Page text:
Felix Kiptoo Kirwa knows all too well the feel of an Olympic medal. He has held a silver medal in his hand, marvelled at its five rings, admired its inscription, savoured the sensation of having it.
But then he had to give it back to its rightful owner, his sister Eunice Jepkirui Kirwa, 32.
So now the 22-year-old wants his own Olympic medal - and he knows that he needs to buck up if he wants to reach that rostrum.
Which was why there was hardly any celebration when the Kenyan runner won the men's 42.195km race at the Standard Chartered Marathon Singapore (SCMS) yesterday.
He has bigger dreams and yesterday's timing of 2hr 17min 17sec might have given him his biggest crown so far but it is not good enough to make him an Olympic prospect for his country. At the recent Rio Games, Kenya's Eliud Kipchoge won gold in 2:08:44.
Kirwa, who has three sisters and two brothers, said: "I'm planning to run in bigger races in the future, at places where it is not as hot as here, because I want to improve on my timing."
Kirwa's sister Eunice, who became a Bahrain citizen in 2013, won the silver medal in Rio, and she is the reigning Asian Games champion and also won the bronze medal at last year's world championships.
To emulate his sister, Kirwa is focused on lowering his personal best, which he said is about 2:14.
He said: "One day, I hope to join her (Eunice) to run at the Olympics. In fact, we trained together while I was young, and she has always encouraged me and helped me to become a better runner. She told me that I have to work very hard to make it to the Olympics."
Kirwa lives and trains in Kapsabet, a town 2,000m above sea level and located 300km north-west of Kenya's capital Nairobi. He explained that he ran a total of more than 50km every day for two months to prepare for the SCMS.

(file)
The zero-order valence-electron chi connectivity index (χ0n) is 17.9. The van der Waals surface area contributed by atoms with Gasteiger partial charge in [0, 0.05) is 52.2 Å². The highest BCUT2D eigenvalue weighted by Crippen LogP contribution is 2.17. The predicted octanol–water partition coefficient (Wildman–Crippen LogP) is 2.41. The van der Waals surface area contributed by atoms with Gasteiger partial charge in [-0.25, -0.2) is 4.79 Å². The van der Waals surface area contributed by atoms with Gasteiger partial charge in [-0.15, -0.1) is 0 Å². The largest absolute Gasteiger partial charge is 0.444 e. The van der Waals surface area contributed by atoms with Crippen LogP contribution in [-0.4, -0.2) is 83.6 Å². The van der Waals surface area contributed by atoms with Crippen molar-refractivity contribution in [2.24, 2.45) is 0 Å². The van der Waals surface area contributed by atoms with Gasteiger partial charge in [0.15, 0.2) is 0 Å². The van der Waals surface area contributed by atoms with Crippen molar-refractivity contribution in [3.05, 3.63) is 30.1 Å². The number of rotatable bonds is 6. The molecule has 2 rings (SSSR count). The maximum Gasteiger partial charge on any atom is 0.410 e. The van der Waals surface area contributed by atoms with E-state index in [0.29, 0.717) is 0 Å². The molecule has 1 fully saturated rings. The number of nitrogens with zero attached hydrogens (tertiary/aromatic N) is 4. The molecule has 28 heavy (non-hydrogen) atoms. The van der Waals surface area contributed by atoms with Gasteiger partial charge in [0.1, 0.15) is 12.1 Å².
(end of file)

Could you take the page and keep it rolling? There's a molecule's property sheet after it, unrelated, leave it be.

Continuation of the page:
He won China's Tianjin Marathon in May but sees the race in tropical Singapore as a bigger triumph.
Kirwa, making his debut here, said: "I've never run in such hot weather before. But when I reached the 40km mark, that was when I knew that I would win the race."
His victory extended Kenya's stranglehold on the men's race as he became the 12th different Kenyan winner in 15 editions of Singapore's biggest running event since it was first held in 2002. This year's run drew a total of more than 46,000 participants over two days.
Given the East African nation's prowess in distance running, Rebecca Kangogo Chesir admitted she was surprised to outrun her compatriots to win the women's race. The Eldoret resident clocked 2:43:03 to finish more than a minute ahead of Yator Viola Jelagat (2:44:28).
That she celebrated her 24th birthday yesterday added to her delight of winning her fourth marathon and her first since 2014 at China's Hengshui Lake International Marathon.
1 Felix Kiptoo Kirwa (Ken) 2hr 17min 17sec
2 Paul Kios Kangogo (Ken) 2:17:20
3 David Kipkorir Rutoh (Ken) 2:17:32
1 Rebecca Kangogo Chesir (Ken) 2:43:03
2 Yator Viola Jelagat (Ken) 2:44:28
3 Peninah Jerop Arusei (Ken) 2:44:53
1 Mok Ying Ren 2:41:03
2 Ashley Liew 2:49:46
3 Fang Jianyong 2:53:35
1 Jasmine Goh 3:09:49
2 Anne Qi Hui 3:14:24
3 Rachel See 3:14:59
Said Chesir with a wide grin: "Right now, I just want to buy and eat a chocolate birthday cake.
"I didn't expect to win because there are so many Kenyans who are all capable of beating me. But I just pushed ahead by myself because I wanted to win this. I am happy to make up for my disappointment when I finished third in the Toronto Marathon (in October)."
Like Kirwa, she hopes her latest triumph will boost her chances of selection for major races, saying: "I hope that I can stand a better chance to go to the Boston, London or New York marathons now."
In the local category, Mok Ying Ren (2:41:03) was the top male Singaporean finisher for the seventh time, while Jasmine Goh was the top woman in 3:09:49.
Mok, who is a first-year resident in orthopaedic surgery at the National University Hospital, used yesterday's race as part of his preparation for the SEA Games next year.
The 2013 SEA Games champion said: "I was a bit worried going into the race because I didn't know the impact halving my training runs would have on my performance.
"My legs felt a bit of fatigue towards the end but it's expected. I felt good and I'm building towards qualifying for the SEA Games next year, sometime in March."